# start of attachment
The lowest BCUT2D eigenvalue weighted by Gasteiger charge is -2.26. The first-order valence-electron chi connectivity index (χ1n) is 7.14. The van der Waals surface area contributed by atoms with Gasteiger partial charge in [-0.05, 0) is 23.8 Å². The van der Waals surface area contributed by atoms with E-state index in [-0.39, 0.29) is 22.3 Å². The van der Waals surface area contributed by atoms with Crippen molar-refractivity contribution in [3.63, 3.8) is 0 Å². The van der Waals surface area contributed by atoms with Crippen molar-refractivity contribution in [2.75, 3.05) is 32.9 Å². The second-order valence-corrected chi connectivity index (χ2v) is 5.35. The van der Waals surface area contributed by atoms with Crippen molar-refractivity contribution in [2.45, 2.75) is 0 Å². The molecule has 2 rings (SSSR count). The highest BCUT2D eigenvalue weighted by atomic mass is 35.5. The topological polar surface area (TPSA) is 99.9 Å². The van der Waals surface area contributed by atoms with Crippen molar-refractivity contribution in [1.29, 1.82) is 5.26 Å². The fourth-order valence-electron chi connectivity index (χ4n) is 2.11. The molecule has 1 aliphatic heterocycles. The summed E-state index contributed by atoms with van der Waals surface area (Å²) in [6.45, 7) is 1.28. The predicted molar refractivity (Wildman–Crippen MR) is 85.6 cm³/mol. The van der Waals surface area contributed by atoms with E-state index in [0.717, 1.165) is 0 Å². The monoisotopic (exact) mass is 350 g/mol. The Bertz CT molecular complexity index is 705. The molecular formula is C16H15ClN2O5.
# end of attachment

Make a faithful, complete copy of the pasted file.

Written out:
The lowest BCUT2D eigenvalue weighted by Gasteiger charge is -2.26. The first-order valence-electron chi connectivity index (χ1n) is 7.14. The van der Waals surface area contributed by atoms with Gasteiger partial charge in [-0.05, 0) is 23.8 Å². The van der Waals surface area contributed by atoms with E-state index in [-0.39, 0.29) is 22.3 Å². The van der Waals surface area contributed by atoms with Crippen molar-refractivity contribution in [3.63, 3.8) is 0 Å². The van der Waals surface area contributed by atoms with Crippen molar-refractivity contribution in [2.75, 3.05) is 32.9 Å². The second-order valence-corrected chi connectivity index (χ2v) is 5.35. The van der Waals surface area contributed by atoms with Crippen molar-refractivity contribution in [2.45, 2.75) is 0 Å². The molecule has 2 rings (SSSR count). The highest BCUT2D eigenvalue weighted by atomic mass is 35.5. The topological polar surface area (TPSA) is 99.9 Å². The van der Waals surface area contributed by atoms with Crippen molar-refractivity contribution in [1.29, 1.82) is 5.26 Å². The fourth-order valence-electron chi connectivity index (χ4n) is 2.11. The molecule has 1 aliphatic heterocycles. The summed E-state index contributed by atoms with van der Waals surface area (Å²) in [6.45, 7) is 1.28. The predicted molar refractivity (Wildman–Crippen MR) is 85.6 cm³/mol. The van der Waals surface area contributed by atoms with E-state index in [0.717, 1.165) is 0 Å². The monoisotopic (exact) mass is 350 g/mol. The Bertz CT molecular complexity index is 705. The molecular formula is C16H15ClN2O5.